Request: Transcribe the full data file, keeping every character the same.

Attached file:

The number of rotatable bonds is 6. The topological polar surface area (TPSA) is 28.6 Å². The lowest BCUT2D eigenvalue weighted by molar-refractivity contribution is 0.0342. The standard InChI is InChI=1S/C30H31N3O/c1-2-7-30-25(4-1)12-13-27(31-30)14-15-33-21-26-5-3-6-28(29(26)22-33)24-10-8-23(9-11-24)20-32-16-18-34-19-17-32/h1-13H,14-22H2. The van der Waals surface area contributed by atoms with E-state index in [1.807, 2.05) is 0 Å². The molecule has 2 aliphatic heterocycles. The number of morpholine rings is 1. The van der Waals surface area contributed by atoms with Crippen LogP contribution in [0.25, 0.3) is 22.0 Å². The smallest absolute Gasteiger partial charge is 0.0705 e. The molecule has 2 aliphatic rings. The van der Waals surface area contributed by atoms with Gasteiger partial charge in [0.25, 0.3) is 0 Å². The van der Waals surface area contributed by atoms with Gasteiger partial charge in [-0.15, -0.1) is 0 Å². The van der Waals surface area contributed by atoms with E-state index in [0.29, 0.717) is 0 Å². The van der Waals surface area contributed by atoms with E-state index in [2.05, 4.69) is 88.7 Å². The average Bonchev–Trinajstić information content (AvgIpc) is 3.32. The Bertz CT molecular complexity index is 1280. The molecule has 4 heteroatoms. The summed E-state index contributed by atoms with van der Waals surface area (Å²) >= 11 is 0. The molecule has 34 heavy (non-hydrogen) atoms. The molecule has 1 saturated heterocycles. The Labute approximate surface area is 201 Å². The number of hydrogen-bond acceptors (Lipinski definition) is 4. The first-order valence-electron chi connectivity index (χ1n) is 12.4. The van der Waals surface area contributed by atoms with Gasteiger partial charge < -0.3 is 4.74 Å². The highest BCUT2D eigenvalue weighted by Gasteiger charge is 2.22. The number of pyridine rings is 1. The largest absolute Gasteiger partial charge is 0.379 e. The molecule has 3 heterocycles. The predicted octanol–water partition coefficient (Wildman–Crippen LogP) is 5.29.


The number of rotatable bonds is 6. The topological polar surface area (TPSA) is 28.6 Å². The lowest BCUT2D eigenvalue weighted by molar-refractivity contribution is 0.0342. The standard InChI is InChI=1S/C30H31N3O/c1-2-7-30-25(4-1)12-13-27(31-30)14-15-33-21-26-5-3-6-28(29(26)22-33)24-10-8-23(9-11-24)20-32-16-18-34-19-17-32/h1-13H,14-22H2. The van der Waals surface area contributed by atoms with E-state index in [1.807, 2.05) is 0 Å². The molecule has 2 aliphatic heterocycles. The number of morpholine rings is 1. The van der Waals surface area contributed by atoms with Crippen LogP contribution in [0.25, 0.3) is 22.0 Å². The smallest absolute Gasteiger partial charge is 0.0705 e. The molecule has 2 aliphatic rings. The van der Waals surface area contributed by atoms with Gasteiger partial charge in [0.25, 0.3) is 0 Å². The van der Waals surface area contributed by atoms with Gasteiger partial charge in [-0.15, -0.1) is 0 Å². The van der Waals surface area contributed by atoms with E-state index in [0.29, 0.717) is 0 Å². The van der Waals surface area contributed by atoms with E-state index in [2.05, 4.69) is 88.7 Å². The average Bonchev–Trinajstić information content (AvgIpc) is 3.32. The Bertz CT molecular complexity index is 1280. The molecule has 4 heteroatoms. The summed E-state index contributed by atoms with van der Waals surface area (Å²) >= 11 is 0. The molecule has 34 heavy (non-hydrogen) atoms. The molecule has 1 saturated heterocycles. The Labute approximate surface area is 201 Å². The number of hydrogen-bond acceptors (Lipinski definition) is 4. The first-order valence-electron chi connectivity index (χ1n) is 12.4. The van der Waals surface area contributed by atoms with Gasteiger partial charge < -0.3 is 4.74 Å². The highest BCUT2D eigenvalue weighted by Gasteiger charge is 2.22. The number of pyridine rings is 1. The largest absolute Gasteiger partial charge is 0.379 e. The molecule has 3 heterocycles. The predicted octanol–water partition coefficient (Wildman–Crippen LogP) is 5.29.